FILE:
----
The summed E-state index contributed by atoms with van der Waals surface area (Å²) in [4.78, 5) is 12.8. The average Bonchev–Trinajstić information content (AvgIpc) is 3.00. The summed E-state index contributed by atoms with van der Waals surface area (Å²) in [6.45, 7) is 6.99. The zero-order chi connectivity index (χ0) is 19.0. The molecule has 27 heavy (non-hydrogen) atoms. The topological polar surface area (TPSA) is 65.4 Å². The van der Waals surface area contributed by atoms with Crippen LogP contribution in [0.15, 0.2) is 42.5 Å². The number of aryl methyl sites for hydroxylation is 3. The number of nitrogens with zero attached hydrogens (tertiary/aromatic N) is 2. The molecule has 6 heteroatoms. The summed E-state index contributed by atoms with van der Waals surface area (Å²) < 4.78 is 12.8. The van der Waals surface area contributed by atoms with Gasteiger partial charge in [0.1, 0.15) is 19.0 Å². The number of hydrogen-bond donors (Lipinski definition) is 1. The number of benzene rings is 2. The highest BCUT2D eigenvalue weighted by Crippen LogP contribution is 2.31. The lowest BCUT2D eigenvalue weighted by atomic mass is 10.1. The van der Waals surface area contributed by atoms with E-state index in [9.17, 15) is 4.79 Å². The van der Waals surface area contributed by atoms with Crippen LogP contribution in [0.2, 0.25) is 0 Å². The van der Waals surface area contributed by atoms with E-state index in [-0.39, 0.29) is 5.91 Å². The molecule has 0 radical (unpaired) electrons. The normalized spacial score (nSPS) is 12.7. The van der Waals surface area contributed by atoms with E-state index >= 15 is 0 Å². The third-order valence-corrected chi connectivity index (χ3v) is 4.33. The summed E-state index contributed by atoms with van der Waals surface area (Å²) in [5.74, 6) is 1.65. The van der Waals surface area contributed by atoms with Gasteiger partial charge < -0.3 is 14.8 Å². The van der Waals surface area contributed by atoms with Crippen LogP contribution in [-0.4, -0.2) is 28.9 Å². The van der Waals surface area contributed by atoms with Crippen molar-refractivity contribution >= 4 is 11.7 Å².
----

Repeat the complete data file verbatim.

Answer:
The summed E-state index contributed by atoms with van der Waals surface area (Å²) in [4.78, 5) is 12.8. The average Bonchev–Trinajstić information content (AvgIpc) is 3.00. The summed E-state index contributed by atoms with van der Waals surface area (Å²) in [6.45, 7) is 6.99. The zero-order chi connectivity index (χ0) is 19.0. The molecule has 27 heavy (non-hydrogen) atoms. The topological polar surface area (TPSA) is 65.4 Å². The van der Waals surface area contributed by atoms with Crippen LogP contribution in [0.15, 0.2) is 42.5 Å². The number of aryl methyl sites for hydroxylation is 3. The number of nitrogens with zero attached hydrogens (tertiary/aromatic N) is 2. The molecule has 6 heteroatoms. The summed E-state index contributed by atoms with van der Waals surface area (Å²) < 4.78 is 12.8. The van der Waals surface area contributed by atoms with Gasteiger partial charge in [0.1, 0.15) is 19.0 Å². The number of hydrogen-bond donors (Lipinski definition) is 1. The number of benzene rings is 2. The highest BCUT2D eigenvalue weighted by Crippen LogP contribution is 2.31. The lowest BCUT2D eigenvalue weighted by atomic mass is 10.1. The van der Waals surface area contributed by atoms with E-state index in [9.17, 15) is 4.79 Å². The van der Waals surface area contributed by atoms with Crippen LogP contribution in [0.2, 0.25) is 0 Å². The van der Waals surface area contributed by atoms with E-state index in [-0.39, 0.29) is 5.91 Å². The molecule has 0 radical (unpaired) electrons. The normalized spacial score (nSPS) is 12.7. The van der Waals surface area contributed by atoms with E-state index >= 15 is 0 Å². The third-order valence-corrected chi connectivity index (χ3v) is 4.33. The summed E-state index contributed by atoms with van der Waals surface area (Å²) in [5.74, 6) is 1.65. The van der Waals surface area contributed by atoms with Gasteiger partial charge < -0.3 is 14.8 Å². The van der Waals surface area contributed by atoms with Crippen LogP contribution in [-0.4, -0.2) is 28.9 Å². The van der Waals surface area contributed by atoms with Crippen molar-refractivity contribution >= 4 is 11.7 Å².